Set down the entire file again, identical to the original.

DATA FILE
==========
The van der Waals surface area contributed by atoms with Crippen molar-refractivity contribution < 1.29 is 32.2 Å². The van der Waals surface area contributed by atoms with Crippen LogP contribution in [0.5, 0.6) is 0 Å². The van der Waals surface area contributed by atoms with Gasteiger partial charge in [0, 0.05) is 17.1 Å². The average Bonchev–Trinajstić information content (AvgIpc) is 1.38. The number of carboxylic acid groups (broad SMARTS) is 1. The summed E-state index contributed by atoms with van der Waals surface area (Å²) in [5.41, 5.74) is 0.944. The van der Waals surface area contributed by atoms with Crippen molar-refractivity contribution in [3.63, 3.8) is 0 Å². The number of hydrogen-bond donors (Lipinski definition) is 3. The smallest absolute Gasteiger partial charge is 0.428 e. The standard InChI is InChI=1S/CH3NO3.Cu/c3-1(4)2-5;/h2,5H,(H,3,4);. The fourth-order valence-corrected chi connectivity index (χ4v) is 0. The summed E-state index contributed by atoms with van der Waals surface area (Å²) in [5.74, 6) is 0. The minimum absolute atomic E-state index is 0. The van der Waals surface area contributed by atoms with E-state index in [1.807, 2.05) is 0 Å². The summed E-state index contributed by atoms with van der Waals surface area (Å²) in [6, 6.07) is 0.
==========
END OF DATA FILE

The van der Waals surface area contributed by atoms with Crippen molar-refractivity contribution < 1.29 is 32.2 Å². The van der Waals surface area contributed by atoms with Crippen LogP contribution in [0.5, 0.6) is 0 Å². The van der Waals surface area contributed by atoms with Gasteiger partial charge in [0, 0.05) is 17.1 Å². The average Bonchev–Trinajstić information content (AvgIpc) is 1.38. The number of carboxylic acid groups (broad SMARTS) is 1. The summed E-state index contributed by atoms with van der Waals surface area (Å²) in [5.41, 5.74) is 0.944. The van der Waals surface area contributed by atoms with Crippen molar-refractivity contribution in [3.63, 3.8) is 0 Å². The number of hydrogen-bond donors (Lipinski definition) is 3. The smallest absolute Gasteiger partial charge is 0.428 e. The standard InChI is InChI=1S/CH3NO3.Cu/c3-1(4)2-5;/h2,5H,(H,3,4);. The fourth-order valence-corrected chi connectivity index (χ4v) is 0. The summed E-state index contributed by atoms with van der Waals surface area (Å²) in [5.74, 6) is 0. The minimum absolute atomic E-state index is 0. The van der Waals surface area contributed by atoms with E-state index in [1.807, 2.05) is 0 Å². The summed E-state index contributed by atoms with van der Waals surface area (Å²) in [6, 6.07) is 0.